Hot Summer

I returned to the eternal Holloway Road in a dream. I was missing a lot of buses to a lot of destinations, no matter where I positioned myself with regards to the bus stops. Then again, I’m not sure that it had been established where I was supposed to be going. This hadn’t set itself up as a dream where I was late for school or late for work. It may have been late in the evening because I told someone how bad a particular fried chicken outlet was, before leading them there so that they could enthusiastically order several items from the menu. Then again fried chicken on the eternal Holloway Road is an all-day feast.

Everywhere was filled with artifacts that carried two texts: the first text was banal to the point of infuriating, the second text was deeply sad. They might have been books or vinyl albums, but I suspect that they were everything.

One thing that they weren’t specifically was comic books. There was at least one of them, an intensely bad Star Wars spin-off in a bad imitation Jack Kirby style. It was full of explosions and chases and near escapes. I tried to explain to Hugh Metcalfe how very bad it was, but the more I told him, the more enthusiastic he became about the whole thing. As with the fried chicken shop, there was no way to warn people about the tawdriness of the goods on offer.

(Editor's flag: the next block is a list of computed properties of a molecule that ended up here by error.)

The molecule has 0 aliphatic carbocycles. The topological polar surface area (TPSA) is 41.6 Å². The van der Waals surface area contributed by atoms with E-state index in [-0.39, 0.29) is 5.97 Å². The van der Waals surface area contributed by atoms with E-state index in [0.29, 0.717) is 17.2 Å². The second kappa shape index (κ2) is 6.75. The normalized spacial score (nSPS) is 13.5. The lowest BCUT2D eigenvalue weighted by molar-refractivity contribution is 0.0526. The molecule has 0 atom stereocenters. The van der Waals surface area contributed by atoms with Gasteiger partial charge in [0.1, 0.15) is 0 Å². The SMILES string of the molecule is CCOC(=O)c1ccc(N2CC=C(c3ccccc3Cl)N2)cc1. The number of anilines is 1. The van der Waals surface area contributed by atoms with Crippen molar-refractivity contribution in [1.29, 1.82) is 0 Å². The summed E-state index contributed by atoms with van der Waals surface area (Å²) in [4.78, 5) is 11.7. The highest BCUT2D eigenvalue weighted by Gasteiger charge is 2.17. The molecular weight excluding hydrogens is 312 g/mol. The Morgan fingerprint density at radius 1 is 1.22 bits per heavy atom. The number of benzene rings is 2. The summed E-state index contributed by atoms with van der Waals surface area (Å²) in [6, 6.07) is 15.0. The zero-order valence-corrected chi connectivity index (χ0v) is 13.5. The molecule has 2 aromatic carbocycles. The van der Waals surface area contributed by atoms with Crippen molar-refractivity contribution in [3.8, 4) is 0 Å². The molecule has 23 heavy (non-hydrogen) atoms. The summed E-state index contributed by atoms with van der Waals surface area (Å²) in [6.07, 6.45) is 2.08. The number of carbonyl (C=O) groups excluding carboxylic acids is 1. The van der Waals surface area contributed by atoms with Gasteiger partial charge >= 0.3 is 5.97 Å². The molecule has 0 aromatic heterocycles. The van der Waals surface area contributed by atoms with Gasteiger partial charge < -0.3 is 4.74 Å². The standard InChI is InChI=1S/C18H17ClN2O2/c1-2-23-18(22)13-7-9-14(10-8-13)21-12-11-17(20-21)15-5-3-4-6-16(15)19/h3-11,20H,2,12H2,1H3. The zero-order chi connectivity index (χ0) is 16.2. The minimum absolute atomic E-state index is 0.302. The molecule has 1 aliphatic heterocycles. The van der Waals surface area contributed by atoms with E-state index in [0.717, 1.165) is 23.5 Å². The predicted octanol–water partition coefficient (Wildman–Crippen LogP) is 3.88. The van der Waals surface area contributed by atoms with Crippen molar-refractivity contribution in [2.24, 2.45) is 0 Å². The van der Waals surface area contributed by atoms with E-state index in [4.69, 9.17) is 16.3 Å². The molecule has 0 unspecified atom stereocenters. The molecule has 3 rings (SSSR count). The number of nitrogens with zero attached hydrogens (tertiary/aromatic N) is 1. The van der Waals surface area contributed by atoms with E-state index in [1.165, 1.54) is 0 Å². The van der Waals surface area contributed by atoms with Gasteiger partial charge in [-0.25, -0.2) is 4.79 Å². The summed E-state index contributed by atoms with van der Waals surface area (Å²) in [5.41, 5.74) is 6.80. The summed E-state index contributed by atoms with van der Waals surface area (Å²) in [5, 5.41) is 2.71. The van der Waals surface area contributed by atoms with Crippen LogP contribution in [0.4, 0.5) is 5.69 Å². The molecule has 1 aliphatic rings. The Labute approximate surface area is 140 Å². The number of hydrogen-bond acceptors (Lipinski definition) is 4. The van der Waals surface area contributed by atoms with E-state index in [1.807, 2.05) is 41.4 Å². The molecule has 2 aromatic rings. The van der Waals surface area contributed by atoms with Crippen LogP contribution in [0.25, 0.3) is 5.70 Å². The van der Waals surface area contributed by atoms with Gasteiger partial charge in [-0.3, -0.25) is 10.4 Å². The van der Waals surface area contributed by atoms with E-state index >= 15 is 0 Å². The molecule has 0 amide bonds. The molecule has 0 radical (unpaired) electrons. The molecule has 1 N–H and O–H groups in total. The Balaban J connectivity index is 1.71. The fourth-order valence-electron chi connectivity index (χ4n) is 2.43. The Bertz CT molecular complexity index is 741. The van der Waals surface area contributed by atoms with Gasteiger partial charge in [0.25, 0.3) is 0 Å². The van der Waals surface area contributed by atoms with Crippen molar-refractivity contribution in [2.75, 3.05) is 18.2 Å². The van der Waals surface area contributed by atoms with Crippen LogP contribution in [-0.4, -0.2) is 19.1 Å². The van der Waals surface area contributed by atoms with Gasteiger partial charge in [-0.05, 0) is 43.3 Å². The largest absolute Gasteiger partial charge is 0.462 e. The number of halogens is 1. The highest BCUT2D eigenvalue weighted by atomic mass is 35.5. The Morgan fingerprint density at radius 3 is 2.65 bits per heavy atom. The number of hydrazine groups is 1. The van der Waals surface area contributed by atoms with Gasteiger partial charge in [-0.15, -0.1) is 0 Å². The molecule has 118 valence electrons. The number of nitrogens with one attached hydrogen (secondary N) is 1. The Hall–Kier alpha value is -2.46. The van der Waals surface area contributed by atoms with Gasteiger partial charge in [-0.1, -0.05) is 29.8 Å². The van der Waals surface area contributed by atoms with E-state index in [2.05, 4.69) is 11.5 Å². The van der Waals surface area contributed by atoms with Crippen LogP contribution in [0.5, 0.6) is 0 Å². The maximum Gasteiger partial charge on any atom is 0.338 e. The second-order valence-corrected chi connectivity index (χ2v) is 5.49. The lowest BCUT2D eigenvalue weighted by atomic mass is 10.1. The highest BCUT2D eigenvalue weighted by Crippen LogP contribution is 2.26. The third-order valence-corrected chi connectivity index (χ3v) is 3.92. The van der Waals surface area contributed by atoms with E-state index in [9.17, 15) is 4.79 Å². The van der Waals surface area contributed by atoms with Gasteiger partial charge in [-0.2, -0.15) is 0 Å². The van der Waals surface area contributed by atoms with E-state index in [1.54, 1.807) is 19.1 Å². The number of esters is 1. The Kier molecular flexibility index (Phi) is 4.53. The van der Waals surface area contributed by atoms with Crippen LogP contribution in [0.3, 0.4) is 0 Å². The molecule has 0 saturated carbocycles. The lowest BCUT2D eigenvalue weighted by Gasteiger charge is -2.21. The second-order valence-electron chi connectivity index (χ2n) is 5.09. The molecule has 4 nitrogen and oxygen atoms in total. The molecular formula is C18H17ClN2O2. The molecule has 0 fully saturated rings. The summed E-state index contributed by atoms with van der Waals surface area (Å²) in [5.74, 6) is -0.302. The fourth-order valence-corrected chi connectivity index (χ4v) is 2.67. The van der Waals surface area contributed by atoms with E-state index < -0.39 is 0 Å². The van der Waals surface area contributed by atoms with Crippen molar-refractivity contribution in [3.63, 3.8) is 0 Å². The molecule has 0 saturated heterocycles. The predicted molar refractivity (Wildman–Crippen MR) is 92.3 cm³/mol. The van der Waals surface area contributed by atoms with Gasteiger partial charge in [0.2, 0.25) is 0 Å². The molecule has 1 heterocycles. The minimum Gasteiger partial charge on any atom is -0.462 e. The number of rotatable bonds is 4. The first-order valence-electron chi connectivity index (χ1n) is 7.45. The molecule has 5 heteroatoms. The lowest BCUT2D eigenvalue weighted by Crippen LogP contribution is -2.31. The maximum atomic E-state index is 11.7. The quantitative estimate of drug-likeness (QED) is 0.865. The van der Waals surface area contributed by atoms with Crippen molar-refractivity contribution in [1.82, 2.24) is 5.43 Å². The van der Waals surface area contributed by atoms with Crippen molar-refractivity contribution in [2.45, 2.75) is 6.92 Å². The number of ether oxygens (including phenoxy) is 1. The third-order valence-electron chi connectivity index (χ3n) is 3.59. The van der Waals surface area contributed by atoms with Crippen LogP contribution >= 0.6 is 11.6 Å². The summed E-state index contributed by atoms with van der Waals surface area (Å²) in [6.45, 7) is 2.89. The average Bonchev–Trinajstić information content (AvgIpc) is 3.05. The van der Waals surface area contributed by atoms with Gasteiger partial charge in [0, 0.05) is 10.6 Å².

Meanwhile the sun-drenched pavements of the eternal Holloway Road were a racetrack of supercharged Jamaicans and Irishmen. You had to keep your wits about you to avoid colliding with them. And still the buses wouldn’t stop at the bus stops, or at least wait for long enough for you to establish where they were going. One of the supercharged pedestrians followed my spouse all the way home. I found the weighted truncheon in the chess set where it is usually kept, along with the medals for military service in Belfast, and I waded out of the front door to pursue the brute, but he was already gunning the engine of his long low Cadillac, and speeding off across the well-kept suburban front gardens of the neighbourhood.

“And don’t come back if you know what’s good for you!”